The Broken Plate Recommends

The Priory of the Orange Tree and Inclusive Fantasy by Emily Grant

When I placed Samantha Shannon’s The Priory of the Orange Tree on my Christmas list, I was unaware that its page count surpassed 800, oblivious of its maps and timeline, ignorant of the glossary and character index. I also did not anticipate the companionship and thrilling escapism the novel would provide me. I first happened upon the cover, a tremendous sapphire dragon is curled around a church spire against a backdrop of smoldering orange, while googling queer fantasy novels. The premise given was vague but caught me nonetheless: A queendom endangered by assassins, a handmaid with forbidden magic, a warrior woman whose ambitions are imperiled by a rash decision and “forces of chaos rising from their sleep.”

When I discovered the novel technically qualified as a tome, I knew I had to pace myself, approach my reading as a marathon, not a sprint. I may have started in late summer and finished just last week, but from the first chapter I was desperate to gulp it down. Shannon has imagined an incredible world, where women are the central gears moving the story forward, where realism is not code for exclusivity, where representation is a given.

The story is told through four perspectives, though storylines may be the more operative word since the narrator is a third person, with access only to the thoughts and events that pertain to the character being followed in that chapter. Tané is the dragon rider in training and her midnight test of courage sets off a chain reaction; Ead must navigate politics of court, the pull of her heart and the expectations of her duty, while silently protecting a Queen; Lord Arteloth is sent to play ambassador in a hostile kingdom and uncovers a frightening truth; Niclays is an alchemist in exile, haunted by his past and terrified of his future.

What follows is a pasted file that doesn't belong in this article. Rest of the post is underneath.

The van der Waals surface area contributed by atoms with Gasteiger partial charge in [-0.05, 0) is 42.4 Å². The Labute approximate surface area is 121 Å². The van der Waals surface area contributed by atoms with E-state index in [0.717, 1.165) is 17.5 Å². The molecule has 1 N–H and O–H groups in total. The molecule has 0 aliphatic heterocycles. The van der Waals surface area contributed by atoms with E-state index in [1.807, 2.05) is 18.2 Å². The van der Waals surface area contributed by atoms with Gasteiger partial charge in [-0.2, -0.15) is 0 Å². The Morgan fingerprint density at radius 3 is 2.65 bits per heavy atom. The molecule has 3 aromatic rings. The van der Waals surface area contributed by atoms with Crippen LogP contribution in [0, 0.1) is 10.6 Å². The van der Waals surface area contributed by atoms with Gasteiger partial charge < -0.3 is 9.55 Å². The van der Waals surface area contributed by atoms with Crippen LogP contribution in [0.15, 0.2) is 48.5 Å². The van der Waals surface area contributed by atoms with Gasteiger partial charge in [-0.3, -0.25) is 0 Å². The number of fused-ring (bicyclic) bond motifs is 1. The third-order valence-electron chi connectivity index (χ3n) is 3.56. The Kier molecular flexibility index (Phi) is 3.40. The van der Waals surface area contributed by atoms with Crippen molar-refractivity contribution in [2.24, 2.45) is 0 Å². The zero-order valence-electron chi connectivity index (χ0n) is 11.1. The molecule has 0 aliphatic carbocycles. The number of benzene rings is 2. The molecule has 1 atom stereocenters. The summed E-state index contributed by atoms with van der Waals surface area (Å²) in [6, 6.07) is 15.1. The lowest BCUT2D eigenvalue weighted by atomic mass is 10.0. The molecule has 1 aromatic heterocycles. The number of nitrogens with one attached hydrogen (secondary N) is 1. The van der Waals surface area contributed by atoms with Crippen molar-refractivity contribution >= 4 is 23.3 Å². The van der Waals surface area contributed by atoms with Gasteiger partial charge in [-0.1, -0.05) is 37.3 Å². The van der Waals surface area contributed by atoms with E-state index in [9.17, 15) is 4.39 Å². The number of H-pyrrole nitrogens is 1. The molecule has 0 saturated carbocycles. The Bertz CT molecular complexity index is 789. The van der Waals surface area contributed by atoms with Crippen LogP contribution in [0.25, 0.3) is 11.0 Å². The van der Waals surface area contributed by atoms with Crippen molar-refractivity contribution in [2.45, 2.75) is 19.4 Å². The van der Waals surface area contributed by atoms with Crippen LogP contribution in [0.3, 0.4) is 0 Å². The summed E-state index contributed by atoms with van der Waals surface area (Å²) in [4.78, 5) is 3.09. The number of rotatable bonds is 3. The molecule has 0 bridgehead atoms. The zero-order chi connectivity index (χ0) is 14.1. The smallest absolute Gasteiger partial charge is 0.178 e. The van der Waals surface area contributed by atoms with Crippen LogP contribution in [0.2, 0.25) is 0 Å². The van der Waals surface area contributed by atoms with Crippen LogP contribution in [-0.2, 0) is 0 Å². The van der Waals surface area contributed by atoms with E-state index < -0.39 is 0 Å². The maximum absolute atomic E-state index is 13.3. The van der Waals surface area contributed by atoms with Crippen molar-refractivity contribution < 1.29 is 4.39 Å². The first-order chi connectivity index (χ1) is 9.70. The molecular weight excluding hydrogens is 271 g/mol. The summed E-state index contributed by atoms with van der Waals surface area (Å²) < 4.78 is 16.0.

Because Shannon has balanced her characters and their conflicts on opposite sides of her world, the rotating storylines enhance narrative diversity while entangling the reader in the cosmic puzzle of her plot as each character’s crossroads reveals a new piece. The reader isn’t grounded in one religion, mind, or corner of the world. There’s too much to discover. Shannon is not afraid to uproot her protagonists, and she knows that their survival and growth into the heroes the world needs, requires movement, necessitates challenges. All of the characters confronted my hopes and expectations in different ways, catapulting me to a conclusion that will go down as one of the most honest and satisfying endings I’ve ever read.

This world and its people may not be real, but the messaging is impactful. There is an importance placed on community for an understanding of the self and an enrichment of life. The fact that there is no singular hero goes against the savior trope of fantasy and underscores the idea that diversity of experience and skill set is needed for people to accomplish things greater than themselves. There is commentary on the absurdity of man-made boundaries in the face of great ill, and the conflicts that drive the plot arise from differences in religion, belief, power, and ambition, not from the particulars of identity. Speaking of identity, three of the four primary protagonists are people of color, Ead, Tané and Arteloth, and two are queer. These are simple naturalized facts in this world, and the way Shannon handles their narratives with depth and respect makes her novel a rewarding read. While the threads of inspiration Shannon took from Earth to build Virtudom are often clear, she thankfully reinvents and honors rather than exploits.

Ultimately, convincing, breathtaking fantasy exemplified by The Priory of the Orange Tree requires a reader to suspend disbelief. For characters and their tale to linger in the mind of your audience, stakes must feel real; the reader must be able to see themselves yet step outside of themselves. For this, the cast must be reflective of the real world, and this is why fantasy owes it to literature and its readers to be diverse and reflective of the human experience. If you are looking to feel that familiar fire for a novel, the spark that caught when you first discovered the escape a book can offer and wish to do so with a text that satisfies your social principles at the same time – I’m sure there’s a copy near you.